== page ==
Most states have laws about legal separation, but Texas does not.   Couples in Texas that want to live apart have only one legal remedy – divorce.   If you want to split up and live apart, but not divorce, you can voluntarily decide on a parenting plan for your children. A Suit Affecting the Parent-Child Relationship (SAPCR) can be filed that outlines the rights and responsibilities of each parent. A SAPCR is not a Google-and-do-it-yourself document. You will want an experienced family law attorney to draft it for you.   But that only addresses legal issues with your children. What do you do to protect...

Raising kids is expensive.   School, sports and extracurricular activities, tutoring, medical insurance, braces, cell phones, computers, clothes, shoes…. The list goes on and on. It is hard enough in a two-parent household. It gets harder when parents divorce.   Child support is money paid by one parent to the other to help cover the child’s basic needs. Usually, the non-custodial parent pays the parent that the child lives with. There are “guidelines” in the state of Texas that help determine how much a parent pays (see our previous article about Child Support in Texas). Many parents find that the guideline amount is not enough...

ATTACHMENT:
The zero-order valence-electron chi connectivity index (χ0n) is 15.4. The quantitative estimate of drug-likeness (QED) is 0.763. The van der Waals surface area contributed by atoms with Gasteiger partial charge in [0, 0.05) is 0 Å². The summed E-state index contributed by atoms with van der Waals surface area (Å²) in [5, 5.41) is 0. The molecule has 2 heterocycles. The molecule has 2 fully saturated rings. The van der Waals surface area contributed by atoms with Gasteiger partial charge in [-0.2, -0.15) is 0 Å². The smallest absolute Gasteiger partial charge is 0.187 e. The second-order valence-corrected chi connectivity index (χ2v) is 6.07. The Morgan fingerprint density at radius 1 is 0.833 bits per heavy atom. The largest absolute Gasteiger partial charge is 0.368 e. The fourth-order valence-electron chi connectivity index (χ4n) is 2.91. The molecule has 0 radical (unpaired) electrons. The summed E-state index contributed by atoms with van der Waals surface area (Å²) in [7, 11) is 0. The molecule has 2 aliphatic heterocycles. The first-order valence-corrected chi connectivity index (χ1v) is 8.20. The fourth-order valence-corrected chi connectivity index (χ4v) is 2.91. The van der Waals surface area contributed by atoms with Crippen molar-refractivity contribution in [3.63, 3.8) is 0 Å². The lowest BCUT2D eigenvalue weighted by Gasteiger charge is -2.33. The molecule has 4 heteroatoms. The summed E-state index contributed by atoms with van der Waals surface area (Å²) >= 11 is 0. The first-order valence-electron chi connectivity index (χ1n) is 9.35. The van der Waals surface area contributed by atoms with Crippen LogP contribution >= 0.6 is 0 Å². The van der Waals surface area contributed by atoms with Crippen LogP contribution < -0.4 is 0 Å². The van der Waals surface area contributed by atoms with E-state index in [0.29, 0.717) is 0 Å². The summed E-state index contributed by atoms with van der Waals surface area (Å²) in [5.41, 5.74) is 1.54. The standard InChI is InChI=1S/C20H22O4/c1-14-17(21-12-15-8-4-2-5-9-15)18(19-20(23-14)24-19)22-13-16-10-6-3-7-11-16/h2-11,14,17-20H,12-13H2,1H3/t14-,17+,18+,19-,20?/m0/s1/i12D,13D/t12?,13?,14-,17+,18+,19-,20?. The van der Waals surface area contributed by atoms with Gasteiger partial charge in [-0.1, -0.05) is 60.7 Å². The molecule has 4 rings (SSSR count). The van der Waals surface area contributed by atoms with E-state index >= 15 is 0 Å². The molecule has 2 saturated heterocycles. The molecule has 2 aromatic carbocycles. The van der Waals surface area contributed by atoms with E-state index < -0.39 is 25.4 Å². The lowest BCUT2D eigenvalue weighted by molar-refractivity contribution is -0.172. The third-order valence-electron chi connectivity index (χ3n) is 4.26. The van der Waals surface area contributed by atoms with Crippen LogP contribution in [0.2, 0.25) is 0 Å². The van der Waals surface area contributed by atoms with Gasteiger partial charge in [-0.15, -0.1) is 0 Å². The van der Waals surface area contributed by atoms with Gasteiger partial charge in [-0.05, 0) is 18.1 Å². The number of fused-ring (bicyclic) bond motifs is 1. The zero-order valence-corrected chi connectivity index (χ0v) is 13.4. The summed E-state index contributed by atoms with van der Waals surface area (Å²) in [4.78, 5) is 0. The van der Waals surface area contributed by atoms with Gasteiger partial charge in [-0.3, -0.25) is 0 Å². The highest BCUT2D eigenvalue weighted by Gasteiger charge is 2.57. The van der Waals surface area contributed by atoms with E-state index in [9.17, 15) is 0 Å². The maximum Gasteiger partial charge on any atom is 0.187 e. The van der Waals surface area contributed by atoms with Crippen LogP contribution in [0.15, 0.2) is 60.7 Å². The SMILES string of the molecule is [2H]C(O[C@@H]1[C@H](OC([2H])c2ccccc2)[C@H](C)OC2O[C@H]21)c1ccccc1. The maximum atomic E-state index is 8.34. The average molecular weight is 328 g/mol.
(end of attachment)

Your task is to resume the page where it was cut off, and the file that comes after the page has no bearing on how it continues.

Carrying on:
In the state of Texas, child support and visitation do not go hand-in-hand. A parent cannot withhold visitation due to non-payment of child support. Likewise, a parent cannot withhold child support to force visitation.   Child support is normally paid to the custodial parent (the parent the child lives with) by the non-custodial parent (the parent the child does not live with). The non-custodial parent gets visitation per a court ordered schedule. The custodial parent may want to withhold visitation to try and force the other to pay child support.  Trust us, a judge will not appreciate this. In fact, it could result in...